Sometimes, SA2020 has something to say. This is #SA2020Says.
Well kids, we’re wrapping up another midterm election, and here in Bexar County and Texas we’ve got some new elected officials headed into office. Hopefully you heard the call and exercised your right, because our system of government depends on you lending your voice. The more voices in the mix, the stronger our representation!
Did you know that just talking about voting helps increase turnout? We know that it takes 3 touch-points to turn a non-voter into a voter—just three!—and you could be one. If each person reminds just ONE other person to vote, then we should be well on our way to meeting – and surpassing – our SA2020 goal.
Many of you probably saw that Facebook included an app on Election Day to let people share that they’d voted—that wasn’t just for funsies, that was based on real data that showed people are more likely to vote if they’re reminded that they’re friends are voting. So go ahead, share and share and share! Be the touch-point. Be the reminder.
This year the turnout was a bit lower than the last midterm in 2010. There were 303,971 ballots cast out of 959,438 registered voters (31.7%), and 2010 saw 308,655 ballots cast out of 903,068 registered voters (34.2%). For all the numbers, check out the results here.
SA2020 measures local voter turnout rates in municipal elections to keep track of progress toward our goal of becoming a more civically engaged community with stronger representation and accountability. Even though this year’s dip in turnout won’t be measured in SA2020 indicators, we should let it serve as a reminder that there’s no way we can reach any of our goals without individuals stepping up.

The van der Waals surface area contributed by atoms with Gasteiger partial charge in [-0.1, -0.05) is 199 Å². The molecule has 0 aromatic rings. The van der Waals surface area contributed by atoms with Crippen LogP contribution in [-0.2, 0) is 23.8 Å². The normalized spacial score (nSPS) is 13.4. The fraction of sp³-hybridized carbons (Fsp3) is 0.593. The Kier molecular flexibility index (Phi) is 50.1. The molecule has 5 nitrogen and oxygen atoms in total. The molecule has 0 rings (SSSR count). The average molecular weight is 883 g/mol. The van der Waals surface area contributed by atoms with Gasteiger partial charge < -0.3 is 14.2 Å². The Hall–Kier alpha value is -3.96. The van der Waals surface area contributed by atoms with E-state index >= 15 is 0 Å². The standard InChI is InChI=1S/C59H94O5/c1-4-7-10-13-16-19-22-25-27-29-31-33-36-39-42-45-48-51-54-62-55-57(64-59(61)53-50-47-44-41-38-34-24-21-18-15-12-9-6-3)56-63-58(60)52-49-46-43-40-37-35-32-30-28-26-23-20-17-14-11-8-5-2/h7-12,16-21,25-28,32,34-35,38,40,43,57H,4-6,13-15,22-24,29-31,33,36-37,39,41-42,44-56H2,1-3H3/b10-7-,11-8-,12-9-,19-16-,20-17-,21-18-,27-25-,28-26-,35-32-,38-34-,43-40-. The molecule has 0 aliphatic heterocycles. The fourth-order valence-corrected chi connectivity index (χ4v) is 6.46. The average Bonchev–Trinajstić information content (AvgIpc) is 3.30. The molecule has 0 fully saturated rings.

Our data from 2011 and 2013 suggest that municipal turnout is improving, but we’ll need to increase turnout faster than our current rate if we’re to reach our goal of 14.73% by 2020.
It’s also not over yet—a city council seat is up for election in District 2, establishing a new councilmember after Mayor Ivy Taylor was appointed to follow Julián Castro as he shifted to his new position as HUD Secretary. This election was so close, particularly between current interim appointment Keith Toney and candidate Alan Warrick II both receiving about 32% of the vote. If you live in District 2, or know someone who does (we bet you do) make sure to let them know that the runoff election will be held December 9th, and that even one vote matters! (the two were separated by only 80 votes. That means that a few classrooms of graduating seniors could probably have swayed that vote, jussayin’.)
And just because the elections are over doesn’t mean that civic engagement is on “pause” until May. There’s still a lot of important ways to be engaged, and it all starts with being informed. Know who you representatives are, know what issues are on the docket, and let them know how you feel. This new-fangled “e-mail” thing makes connecting with elected officials easier than ever! Check out this list (which will update as soon as the new folks take office) to see who your representatives are and how to contact them.